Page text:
Big question is whether bill will pass in Senate
The Illinois House of Representatives today approved by a
62-51-2 vote a pension reform bill that would reduce pension benefits, increase
the retirement age, and cap pensionable salaries. Senate Bill 1, which contains
an amendment by House Speaker Michael Madigan (D-Chicago), now goes back to the
Senate, where it faces an uncertain vote.
The House vote was bipartisan in nature, with 22 Republicans,
led by House Republican Leader Tom Cross (R-Oswego), joining 40 Democrats in
voting for the bill. The bill closely resembles an earlier proposal put forth
by Cross and Rep. Elaine Nekritz (D-Northbrook).
The Senate adjourned during the House debate on the bill and
is not scheduled to return until 3 p.m. Monday. In fact, some members of the
Senate came into the House to observe the debate.
Senate President John Cullerton (D-Chicago) long has
maintained that in order to pass constitutional muster a pension reform bill
would have to include a "choice" provision for employees and retirees
to accept a reduction in pension benefits. Cullerton had been meeting with
union representatives, who had submitted a proposal, but it is unclear whether
that effort will continue or whether Cullerton instead will call SB 1 for a
vote. Senate Republican Leader Christine Radogno (R-Lemont) endorsed SB 1.
During the debate, Madigan listed 14 features of his bill, a
listing of which can be accessed by clicking here.
In response to questions,
Madigan said that language in the bill included a state "guarantee"
to make its payments to the pension systems, but then acknowledged that future
General Assemblies could choose to circumvent that intent -- much like past
General Assemblies have shortchanged the pension systems or skipped payments,
the main reasons the pension systems are underfunded.
The state "guarantee" as well as a plan to start
making $1 billion payments to the Pension Stabilization Fund beginning in 2020
is tied to a reduction in the cost-of-living adjustment (COLA) in terms of
severability. [In other words], if the courts strike down the reduced COLA then
the funding guarantees also would be removed.
The bill includes four of the state's five pension systems,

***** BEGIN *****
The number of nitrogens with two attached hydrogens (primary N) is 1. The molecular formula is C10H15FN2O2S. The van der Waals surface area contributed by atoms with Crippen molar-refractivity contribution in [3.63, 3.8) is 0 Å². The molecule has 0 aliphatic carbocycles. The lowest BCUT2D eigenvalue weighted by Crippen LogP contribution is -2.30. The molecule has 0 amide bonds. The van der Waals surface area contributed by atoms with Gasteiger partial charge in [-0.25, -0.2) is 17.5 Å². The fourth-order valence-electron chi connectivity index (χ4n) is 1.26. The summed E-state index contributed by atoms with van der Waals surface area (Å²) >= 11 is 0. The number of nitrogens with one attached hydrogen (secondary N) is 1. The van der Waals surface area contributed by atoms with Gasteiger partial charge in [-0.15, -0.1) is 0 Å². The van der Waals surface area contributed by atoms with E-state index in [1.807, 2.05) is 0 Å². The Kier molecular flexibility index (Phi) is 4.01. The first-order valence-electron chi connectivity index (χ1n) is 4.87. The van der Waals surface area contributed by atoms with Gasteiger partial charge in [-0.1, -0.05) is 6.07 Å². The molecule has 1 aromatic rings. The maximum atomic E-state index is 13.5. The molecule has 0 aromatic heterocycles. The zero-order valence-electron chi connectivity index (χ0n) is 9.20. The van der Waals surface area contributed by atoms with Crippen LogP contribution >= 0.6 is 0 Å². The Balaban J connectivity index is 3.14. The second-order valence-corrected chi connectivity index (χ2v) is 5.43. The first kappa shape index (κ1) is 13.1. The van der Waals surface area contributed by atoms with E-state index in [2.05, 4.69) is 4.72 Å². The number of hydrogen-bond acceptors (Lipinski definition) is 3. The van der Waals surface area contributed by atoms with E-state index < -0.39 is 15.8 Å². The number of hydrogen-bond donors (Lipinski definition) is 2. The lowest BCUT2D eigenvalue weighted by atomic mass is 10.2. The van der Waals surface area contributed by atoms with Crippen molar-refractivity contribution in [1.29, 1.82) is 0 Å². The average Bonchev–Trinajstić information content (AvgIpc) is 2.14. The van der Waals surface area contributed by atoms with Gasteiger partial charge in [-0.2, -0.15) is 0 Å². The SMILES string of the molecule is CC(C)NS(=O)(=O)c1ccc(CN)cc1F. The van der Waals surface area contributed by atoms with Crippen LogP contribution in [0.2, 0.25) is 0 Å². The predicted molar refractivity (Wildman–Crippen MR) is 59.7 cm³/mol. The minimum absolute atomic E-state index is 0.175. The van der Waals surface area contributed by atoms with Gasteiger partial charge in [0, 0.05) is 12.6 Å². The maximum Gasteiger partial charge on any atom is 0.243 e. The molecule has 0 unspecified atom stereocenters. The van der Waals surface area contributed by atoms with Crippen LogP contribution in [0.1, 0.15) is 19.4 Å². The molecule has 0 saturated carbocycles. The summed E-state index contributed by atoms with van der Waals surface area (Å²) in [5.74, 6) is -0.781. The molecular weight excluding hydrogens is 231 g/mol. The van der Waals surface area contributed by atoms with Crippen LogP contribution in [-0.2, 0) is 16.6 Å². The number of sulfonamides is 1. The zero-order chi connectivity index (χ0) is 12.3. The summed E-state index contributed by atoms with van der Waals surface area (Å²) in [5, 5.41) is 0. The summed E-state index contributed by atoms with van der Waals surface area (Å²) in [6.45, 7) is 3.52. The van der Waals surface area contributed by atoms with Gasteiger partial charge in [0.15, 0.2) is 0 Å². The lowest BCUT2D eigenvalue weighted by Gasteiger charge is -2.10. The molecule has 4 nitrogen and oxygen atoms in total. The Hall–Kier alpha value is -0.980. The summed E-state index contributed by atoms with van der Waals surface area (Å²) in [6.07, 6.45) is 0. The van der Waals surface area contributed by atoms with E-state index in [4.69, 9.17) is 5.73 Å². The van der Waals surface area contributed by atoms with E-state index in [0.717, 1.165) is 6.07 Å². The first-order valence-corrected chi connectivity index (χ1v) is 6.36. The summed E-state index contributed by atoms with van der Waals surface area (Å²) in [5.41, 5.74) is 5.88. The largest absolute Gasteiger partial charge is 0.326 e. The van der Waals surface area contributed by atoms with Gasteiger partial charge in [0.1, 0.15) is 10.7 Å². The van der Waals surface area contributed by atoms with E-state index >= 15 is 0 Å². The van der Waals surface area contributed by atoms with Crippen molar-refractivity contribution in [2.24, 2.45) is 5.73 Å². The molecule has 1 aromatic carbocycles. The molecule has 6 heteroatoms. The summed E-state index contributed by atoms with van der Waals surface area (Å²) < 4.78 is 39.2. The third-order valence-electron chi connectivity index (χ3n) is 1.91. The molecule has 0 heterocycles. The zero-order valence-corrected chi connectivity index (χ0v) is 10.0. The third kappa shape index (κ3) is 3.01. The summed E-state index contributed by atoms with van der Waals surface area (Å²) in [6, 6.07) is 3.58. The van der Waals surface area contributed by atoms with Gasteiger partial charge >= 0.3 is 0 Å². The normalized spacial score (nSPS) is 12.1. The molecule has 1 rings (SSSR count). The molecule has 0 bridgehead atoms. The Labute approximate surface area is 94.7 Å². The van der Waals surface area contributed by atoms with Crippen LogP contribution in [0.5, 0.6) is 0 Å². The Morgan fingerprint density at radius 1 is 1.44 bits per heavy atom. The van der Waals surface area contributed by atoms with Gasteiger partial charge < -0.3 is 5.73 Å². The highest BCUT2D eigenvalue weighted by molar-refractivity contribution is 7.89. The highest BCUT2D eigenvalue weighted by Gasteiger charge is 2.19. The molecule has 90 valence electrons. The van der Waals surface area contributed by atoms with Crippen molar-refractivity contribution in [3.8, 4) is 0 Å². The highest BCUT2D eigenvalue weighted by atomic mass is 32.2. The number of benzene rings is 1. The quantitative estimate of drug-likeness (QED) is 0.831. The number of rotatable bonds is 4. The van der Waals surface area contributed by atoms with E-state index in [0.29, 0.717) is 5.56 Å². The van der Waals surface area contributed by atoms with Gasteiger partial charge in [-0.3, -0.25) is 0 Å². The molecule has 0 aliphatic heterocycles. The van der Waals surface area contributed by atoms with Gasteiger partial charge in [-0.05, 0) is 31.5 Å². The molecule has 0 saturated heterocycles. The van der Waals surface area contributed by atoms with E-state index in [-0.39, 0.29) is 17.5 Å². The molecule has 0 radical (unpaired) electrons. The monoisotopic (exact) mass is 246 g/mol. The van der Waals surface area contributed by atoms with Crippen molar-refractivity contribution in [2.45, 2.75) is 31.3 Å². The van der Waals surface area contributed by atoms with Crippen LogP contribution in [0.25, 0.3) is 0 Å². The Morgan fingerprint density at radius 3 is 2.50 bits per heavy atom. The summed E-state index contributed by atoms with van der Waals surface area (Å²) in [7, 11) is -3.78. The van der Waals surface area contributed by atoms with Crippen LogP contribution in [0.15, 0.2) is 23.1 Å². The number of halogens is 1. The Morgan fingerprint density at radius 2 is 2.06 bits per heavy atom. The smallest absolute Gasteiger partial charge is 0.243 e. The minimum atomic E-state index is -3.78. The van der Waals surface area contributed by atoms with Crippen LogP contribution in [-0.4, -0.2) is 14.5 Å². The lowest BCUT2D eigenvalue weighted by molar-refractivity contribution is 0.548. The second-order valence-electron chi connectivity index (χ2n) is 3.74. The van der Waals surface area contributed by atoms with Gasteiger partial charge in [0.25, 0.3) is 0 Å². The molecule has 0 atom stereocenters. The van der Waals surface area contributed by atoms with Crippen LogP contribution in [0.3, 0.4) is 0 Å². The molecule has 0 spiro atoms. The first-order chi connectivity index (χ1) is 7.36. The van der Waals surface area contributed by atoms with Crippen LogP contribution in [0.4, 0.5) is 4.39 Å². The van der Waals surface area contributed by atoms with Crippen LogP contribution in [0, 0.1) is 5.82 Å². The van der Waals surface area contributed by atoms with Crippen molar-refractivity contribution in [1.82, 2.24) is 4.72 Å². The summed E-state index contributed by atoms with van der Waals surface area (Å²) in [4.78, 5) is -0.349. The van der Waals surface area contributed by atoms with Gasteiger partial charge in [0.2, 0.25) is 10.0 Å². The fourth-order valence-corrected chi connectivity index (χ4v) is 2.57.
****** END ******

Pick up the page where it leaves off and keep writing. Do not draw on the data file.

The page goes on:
the Judges Retirement System being excluded, Madigan said, because a court
challenge is expected and he wanted to relieve the judges of the
conflict-of-interest burden. The controversial cost shift is not part of SB 1,
but Madigan said he planned to bring that issue up as a separate piece of
SB 1 includes a new section (Section 7.5) that eliminates
pension benefits from collective bargaining. The bill also begins with a nine-page
preamble that seems to be laying the groundwork for the inevitable
constitutional challenges if the bill becomes law. Those nine pages lay out in
detail the fiscal problems facing the State of Illinois, an attempt to lay out
the foundation for an argument that the Illinois Supreme Court should overlook
the very clear pension protection language (Article XIII, Section 5) in the
Madigan on Wednesday predicted that "at least four" of
the Illinois Supreme Court's seven justices would uphold the language in the
bill, and Nekritz, speaking during the debate, said she thought proponents of
the bill had a strong case based on the courts balancing the pension protection
clause against the state's fiscal crisis.
Governor Pat Quinn praised passage of the bill in the House
saying, "Today the Illinois House of Representatives took the biggest step
to date towards restoring fiscal stability to Illinois. With the passage of
this comprehensive pension reform solution, Illinois is closer than ever to
addressing a decades-long problem that is plaguing our economy, our bond rating
and the future of our children."
If the bill passes the Senate, Quinn clearly would sign the
bill into law. Madigan predicted the next step would be a court challenge and
most likely a stay issued by the courts while the case over constitutionality
plays out over a period of time many observers think will be one to two years.
Diane L. Hendren
Chief of Staff/ Director of Governmental Relations
Illinois Association of School Administrators
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